BALANCE IS THE SECRET AT MUGELLO-- "It's a big job to find the best overall machine set-up at Mugello, because if you focus on the front too much, for sure you'll lose some rear-end performance. Like everywhere else, but maybe even more so, you need a ver y well balanced bike for this track because it's fast, up and down and quite bumpy in places. You need to feel very well with the bike to be fast at Mugello."
Rossi believes the most crucial corners at Mugello are the downhill, off-camber Casanova right-hander which makes up the first part of the Casanova-Savelli esses, which, coincidentally, is where he watched his first GP in 1991 and where his fan club now ha ngs out. "This section is very important, because you can make up a lot of time there," he says. "The same is also true of the two Arrabbiata right-handers that follow, which I also like very much. And I also enjoy the fast left-right flick at Biondetti be fore the final corner."
MICHELIN TYRES AND THE CHALLENGE OF MUGELLO Last year Michelin focused its development on its new S4 rear slick, specially created for the new breed of massively powerful MotoGP four-strokes. The tyre was a remarkable success, winning every round of the 16-race series, and helping riders obliterate lap and race records wherever they went. Development of the S4 continues apace, but Michelin has also been working very hard on front-tyre improvements during recent months, and since front-tyre performance is crucial at Mugello, this weekend's Italian GP will be a particularly interesting GP for Michelin's MotoGP technicians.
EXTRA STRAIN FOR FRONT TYRES-- "Mugello is one of the most demanding tracks for front tyres," says Nicolas Goubert, Michelin's chief of motorcycling competitions. "Usually riders spend 80 per cent of their time choosing rear tyres during practice and qual ifying, but at Mugello they work more than normal on the front. Mugello is tough on fronts because there's a lot of downhill corner entries, which puts a lot of strain onto the front tyre. That's why we use a slightly harder compound for this track."
Michelin's latest MotoGP front tyre has been tested by most MotoGP riders over the past few months and has been created to offer more feel. This is the vital factor in front-tyre performance, because a rider must be confident to push his machine into turns on the limit. Without that feel he won't feel brave enough to even try and approach the limit.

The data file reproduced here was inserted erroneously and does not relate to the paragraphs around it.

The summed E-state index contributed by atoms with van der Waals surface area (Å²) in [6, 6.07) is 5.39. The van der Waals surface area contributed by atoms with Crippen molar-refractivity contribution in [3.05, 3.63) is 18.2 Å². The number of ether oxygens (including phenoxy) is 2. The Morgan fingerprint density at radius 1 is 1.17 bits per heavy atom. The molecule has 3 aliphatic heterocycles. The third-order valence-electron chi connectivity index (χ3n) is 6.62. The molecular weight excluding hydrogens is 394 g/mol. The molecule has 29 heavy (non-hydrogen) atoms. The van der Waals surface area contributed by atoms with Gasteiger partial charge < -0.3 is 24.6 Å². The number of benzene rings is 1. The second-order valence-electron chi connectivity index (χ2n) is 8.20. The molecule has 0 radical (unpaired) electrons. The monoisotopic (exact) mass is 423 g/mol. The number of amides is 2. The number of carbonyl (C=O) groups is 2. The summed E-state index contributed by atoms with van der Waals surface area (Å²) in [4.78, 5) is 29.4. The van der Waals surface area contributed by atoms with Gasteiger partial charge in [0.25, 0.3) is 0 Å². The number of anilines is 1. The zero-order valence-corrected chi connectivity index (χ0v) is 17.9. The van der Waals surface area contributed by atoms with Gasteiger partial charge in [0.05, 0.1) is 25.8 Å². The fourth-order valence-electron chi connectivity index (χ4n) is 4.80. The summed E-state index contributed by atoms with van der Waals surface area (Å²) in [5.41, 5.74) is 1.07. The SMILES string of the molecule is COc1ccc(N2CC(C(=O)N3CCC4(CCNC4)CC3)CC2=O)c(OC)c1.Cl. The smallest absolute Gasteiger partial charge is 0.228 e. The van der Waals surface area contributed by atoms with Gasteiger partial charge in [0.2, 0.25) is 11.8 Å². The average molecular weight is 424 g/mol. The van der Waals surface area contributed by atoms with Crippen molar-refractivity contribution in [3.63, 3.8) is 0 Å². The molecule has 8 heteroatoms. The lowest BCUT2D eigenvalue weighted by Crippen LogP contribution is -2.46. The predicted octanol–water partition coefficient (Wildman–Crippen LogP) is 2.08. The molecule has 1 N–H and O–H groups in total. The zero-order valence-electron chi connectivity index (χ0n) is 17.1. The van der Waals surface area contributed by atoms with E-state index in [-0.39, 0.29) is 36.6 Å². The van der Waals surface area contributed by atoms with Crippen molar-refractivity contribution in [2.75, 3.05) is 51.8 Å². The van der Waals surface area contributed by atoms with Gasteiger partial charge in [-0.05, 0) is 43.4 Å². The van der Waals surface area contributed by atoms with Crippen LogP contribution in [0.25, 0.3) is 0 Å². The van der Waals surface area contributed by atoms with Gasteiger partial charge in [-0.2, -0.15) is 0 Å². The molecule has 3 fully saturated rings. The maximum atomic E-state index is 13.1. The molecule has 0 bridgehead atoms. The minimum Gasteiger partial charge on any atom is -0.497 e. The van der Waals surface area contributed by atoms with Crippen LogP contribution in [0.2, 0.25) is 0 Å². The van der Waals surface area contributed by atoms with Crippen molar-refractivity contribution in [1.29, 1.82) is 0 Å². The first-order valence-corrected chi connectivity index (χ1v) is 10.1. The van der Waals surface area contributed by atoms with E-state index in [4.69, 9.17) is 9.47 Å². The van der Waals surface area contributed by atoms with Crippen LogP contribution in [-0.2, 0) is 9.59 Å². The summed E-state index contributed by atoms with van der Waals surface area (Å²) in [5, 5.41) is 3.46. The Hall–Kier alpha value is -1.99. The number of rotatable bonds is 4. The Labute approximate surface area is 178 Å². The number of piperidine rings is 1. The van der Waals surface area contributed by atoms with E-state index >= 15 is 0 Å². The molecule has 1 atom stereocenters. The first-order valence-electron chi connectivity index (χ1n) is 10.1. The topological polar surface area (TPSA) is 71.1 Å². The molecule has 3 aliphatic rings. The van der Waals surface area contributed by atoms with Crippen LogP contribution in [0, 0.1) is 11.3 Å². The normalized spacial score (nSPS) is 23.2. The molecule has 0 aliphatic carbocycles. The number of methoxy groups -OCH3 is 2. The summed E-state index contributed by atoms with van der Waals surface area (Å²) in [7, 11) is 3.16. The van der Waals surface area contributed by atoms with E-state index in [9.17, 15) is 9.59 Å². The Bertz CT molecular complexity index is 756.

BIG WEEKEND FOR NEW MICHELIN FRONT-- "We're really looking forward to Mugello because of our new construction front," adds Goubert. "It's always very difficult to get riders to adopt a new front tyre because the front is a critical part of performance, an d riders prefer to stick with what they know rather than venture into the unknown. The idea of this tyre is to offer them more feedback, so they can feel exactly what's going on up front, which gives them the potential to use more of the tyre's grip for fa ster corner-entry and mid-corner speeds."
Mugello isn't so hard on rear tyres because most of the corners are medium-speed, so there's not so much low-gear acceleration, but the track does feature the fastest straight in MotoGP racing, with top speeds expected to nudge 330kmh this weekend.
Tohru Ukawa (Repsol Honda Team RC211V-Michelin), 1m 52.601s (167.689kmh/ 104.197mph)
Pole position 2001
Valentino Rossi (Repsol Honda Team RC211V-Michelin) 1m 51.258s
MICHELIN MotoGP RIDERS
Colin Edwards (Alice Aprilia Racing Cube-Michelin)
Noriyuki Haga (Alice Aprilia Racing Cube-Michelin)
Troy Bayliss (Ducati Marlboro Team Desmosedici-Michelin)
Loris Capirossi (Ducati Marlboro Team Desmosedici-Michelin)
Max Biaggi (Honda Camel Pramac Pons RC211V-Michelin)
Nicky Hayden (Repsol Honda Team RC211V-Michelin)
Sete Gibernau (Telefonica Movistar Honda RC211V-Michelin)
Ryuichi Kiyonari (Telefonica Movistar Honda RC211V-Michelin)
Valentino Rossi (Repsol Honda Team RC211V-Michelin)
Tohru Ukawa (Honda Camel Pramac Pons RC211V-Michelin)
John Hopkins (Suzuki Grand Prix Team GSV-R-Michelin)
Kenny Roberts Junior (Suzuki Grand Prix Team GSV-R-Michelin)
Alex Barros (Gauloises Yamaha Team YZR-M1-Michelin)
Carlos Checa (Fortuna Yamaha Team YZR-M1-Michelin)
Olivier Jacque (Gauloises Yamaha Team YZR-M1-Michelin)
Marco Melandri (Fortuna Yamaha Team YZR-M1-Michelin)
Shinya Nakano (D'Antin Yamaha YZR-M1-Michelin)